Not Always Wrong
Mark Regnerus is a sociologist at the University of Texas–Austin and coauthor of Premarital Sex in America: How Young Americans Meet, Mate, and Think about Marrying.
No, interfaith marriage is not always wrong. But yes, avoiding being "unequally yoked" is an excellent biblical principle. The question itself requires more excavation.
Paul advised the Christians at Corinth to avoid entering significant relationships, such as marriage, with unbelievers. There you have it: Don't marry an unbeliever—that is, someone who doesn't share the basics of Christian doctrine and practice. As those who have been there can attest, raising the next generation of Christians is simply tougher when one parent is dragging his heels or openly balking. It can be done. I've seen praiseworthy spouses watch their mates come around to faith. But that's a rare outcome.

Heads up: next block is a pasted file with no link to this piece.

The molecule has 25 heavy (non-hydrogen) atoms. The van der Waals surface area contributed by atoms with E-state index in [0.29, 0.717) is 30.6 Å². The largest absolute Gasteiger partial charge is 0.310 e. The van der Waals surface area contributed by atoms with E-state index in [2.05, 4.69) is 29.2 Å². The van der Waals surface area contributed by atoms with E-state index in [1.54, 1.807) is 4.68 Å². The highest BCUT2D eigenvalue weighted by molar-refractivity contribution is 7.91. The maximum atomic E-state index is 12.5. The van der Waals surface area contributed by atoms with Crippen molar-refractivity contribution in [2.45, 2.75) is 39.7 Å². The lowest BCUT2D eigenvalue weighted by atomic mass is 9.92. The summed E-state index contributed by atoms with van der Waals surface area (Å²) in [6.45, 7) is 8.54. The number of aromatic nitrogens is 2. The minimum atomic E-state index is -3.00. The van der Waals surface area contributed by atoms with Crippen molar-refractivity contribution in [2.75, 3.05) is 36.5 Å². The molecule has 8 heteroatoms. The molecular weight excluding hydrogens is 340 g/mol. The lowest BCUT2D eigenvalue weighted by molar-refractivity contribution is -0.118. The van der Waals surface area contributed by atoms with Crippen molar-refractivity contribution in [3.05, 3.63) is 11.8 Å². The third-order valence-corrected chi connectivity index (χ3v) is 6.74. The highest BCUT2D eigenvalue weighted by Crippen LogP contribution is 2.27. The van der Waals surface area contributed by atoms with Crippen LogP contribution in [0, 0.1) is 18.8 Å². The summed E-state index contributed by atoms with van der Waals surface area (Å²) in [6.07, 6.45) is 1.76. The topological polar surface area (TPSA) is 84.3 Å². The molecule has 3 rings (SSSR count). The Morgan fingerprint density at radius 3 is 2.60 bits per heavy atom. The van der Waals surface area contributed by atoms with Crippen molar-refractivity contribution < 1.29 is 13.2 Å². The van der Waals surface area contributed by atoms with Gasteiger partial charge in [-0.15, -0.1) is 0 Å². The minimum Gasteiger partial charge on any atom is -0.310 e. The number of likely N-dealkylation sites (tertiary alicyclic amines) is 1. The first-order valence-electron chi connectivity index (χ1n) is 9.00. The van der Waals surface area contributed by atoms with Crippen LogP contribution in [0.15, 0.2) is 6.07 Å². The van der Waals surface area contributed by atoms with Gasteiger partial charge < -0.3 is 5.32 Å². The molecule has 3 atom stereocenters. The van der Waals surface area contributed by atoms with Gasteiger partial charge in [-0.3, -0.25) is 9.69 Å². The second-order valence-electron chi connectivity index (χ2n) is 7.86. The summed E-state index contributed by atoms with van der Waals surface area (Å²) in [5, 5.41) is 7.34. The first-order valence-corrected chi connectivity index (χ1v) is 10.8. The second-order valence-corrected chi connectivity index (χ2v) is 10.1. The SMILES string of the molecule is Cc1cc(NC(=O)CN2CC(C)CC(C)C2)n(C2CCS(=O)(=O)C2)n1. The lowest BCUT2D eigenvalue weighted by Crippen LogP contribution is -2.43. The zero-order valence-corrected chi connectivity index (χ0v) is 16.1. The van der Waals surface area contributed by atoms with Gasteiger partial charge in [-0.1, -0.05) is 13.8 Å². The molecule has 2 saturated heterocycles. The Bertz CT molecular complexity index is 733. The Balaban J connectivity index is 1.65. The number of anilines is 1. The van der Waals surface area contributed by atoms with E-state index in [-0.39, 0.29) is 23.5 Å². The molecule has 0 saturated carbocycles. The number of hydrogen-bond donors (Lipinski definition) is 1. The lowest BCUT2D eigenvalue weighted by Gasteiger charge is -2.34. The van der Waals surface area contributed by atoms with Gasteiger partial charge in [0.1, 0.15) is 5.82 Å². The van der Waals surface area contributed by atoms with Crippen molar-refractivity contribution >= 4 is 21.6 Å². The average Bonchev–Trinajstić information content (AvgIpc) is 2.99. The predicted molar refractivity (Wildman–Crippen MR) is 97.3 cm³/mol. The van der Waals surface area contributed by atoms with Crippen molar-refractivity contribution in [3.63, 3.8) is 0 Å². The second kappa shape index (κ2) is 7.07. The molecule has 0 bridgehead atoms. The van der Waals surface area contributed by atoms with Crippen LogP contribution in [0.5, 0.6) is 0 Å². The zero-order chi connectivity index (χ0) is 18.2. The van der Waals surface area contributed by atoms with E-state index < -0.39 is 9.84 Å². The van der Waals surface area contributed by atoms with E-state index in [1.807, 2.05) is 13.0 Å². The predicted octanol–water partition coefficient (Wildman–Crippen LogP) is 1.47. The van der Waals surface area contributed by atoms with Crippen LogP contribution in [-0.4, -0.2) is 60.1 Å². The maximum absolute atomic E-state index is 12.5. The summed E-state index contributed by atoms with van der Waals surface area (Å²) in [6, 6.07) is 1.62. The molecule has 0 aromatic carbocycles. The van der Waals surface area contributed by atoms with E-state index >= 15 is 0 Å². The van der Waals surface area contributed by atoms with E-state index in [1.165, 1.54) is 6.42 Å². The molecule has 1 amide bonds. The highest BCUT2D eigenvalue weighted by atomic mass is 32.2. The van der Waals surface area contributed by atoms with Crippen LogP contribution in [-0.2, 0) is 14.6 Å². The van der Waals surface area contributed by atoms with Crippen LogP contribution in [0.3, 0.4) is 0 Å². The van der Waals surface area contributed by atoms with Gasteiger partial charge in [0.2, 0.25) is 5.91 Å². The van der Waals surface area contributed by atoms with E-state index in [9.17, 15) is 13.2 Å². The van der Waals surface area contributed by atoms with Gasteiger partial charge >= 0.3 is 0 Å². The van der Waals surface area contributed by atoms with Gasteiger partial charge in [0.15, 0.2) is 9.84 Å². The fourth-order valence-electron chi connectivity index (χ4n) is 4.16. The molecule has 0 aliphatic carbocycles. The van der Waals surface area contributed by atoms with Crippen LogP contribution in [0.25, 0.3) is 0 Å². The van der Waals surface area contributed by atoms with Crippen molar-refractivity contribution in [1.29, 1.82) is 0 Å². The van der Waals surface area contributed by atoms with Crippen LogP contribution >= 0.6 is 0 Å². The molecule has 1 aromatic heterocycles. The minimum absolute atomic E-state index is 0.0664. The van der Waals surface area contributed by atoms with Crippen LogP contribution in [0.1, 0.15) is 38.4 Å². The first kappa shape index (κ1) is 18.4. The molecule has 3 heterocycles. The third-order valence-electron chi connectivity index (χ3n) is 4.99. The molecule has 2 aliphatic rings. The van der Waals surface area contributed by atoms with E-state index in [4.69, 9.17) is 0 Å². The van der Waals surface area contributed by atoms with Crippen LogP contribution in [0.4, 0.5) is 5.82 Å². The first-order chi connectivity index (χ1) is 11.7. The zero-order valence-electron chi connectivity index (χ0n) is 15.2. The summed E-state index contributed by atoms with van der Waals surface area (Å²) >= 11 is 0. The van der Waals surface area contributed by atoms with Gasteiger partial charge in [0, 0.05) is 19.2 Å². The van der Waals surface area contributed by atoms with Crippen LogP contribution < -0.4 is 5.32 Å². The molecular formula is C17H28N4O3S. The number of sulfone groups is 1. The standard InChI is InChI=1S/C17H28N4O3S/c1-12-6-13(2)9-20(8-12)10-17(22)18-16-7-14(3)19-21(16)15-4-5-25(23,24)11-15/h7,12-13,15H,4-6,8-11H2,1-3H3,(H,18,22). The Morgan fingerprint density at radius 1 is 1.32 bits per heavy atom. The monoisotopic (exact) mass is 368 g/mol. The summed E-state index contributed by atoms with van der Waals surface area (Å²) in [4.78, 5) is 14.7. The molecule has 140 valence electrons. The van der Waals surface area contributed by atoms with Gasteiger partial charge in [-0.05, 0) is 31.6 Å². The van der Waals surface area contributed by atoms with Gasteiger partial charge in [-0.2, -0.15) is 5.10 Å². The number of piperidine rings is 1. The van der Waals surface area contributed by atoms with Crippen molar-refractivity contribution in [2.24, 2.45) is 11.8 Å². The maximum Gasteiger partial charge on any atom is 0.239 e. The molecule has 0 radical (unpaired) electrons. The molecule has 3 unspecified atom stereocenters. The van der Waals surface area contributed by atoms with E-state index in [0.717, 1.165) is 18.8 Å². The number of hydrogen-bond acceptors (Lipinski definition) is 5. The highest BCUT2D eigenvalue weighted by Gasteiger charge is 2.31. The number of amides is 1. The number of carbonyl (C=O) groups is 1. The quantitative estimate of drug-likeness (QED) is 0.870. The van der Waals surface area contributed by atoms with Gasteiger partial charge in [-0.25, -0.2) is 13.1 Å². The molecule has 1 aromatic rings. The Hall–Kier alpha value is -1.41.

Genuine interfaith marriage is a challenge I don't recommend. But as marriage has shifted in purpose over time, many Christians have added layers of meaning onto Paul's wise command. "Unequally yoked" has evolved into a graded criterion for an optimal mate rather than a simple test for an acceptable one. This is a problem.
Why? Spiritual maturity is not equally distributed among men and women in the peak marrying years. Quality survey data reveal only two serious, churchgoing evangelical men for every three comparable women. Thus, one out of every three evangelical women is not in a position to marry a man who's her "spiritual equal," let alone "head."
This elevated standard now translates—for women, at least—to something like this: "Find that uncommon man ...1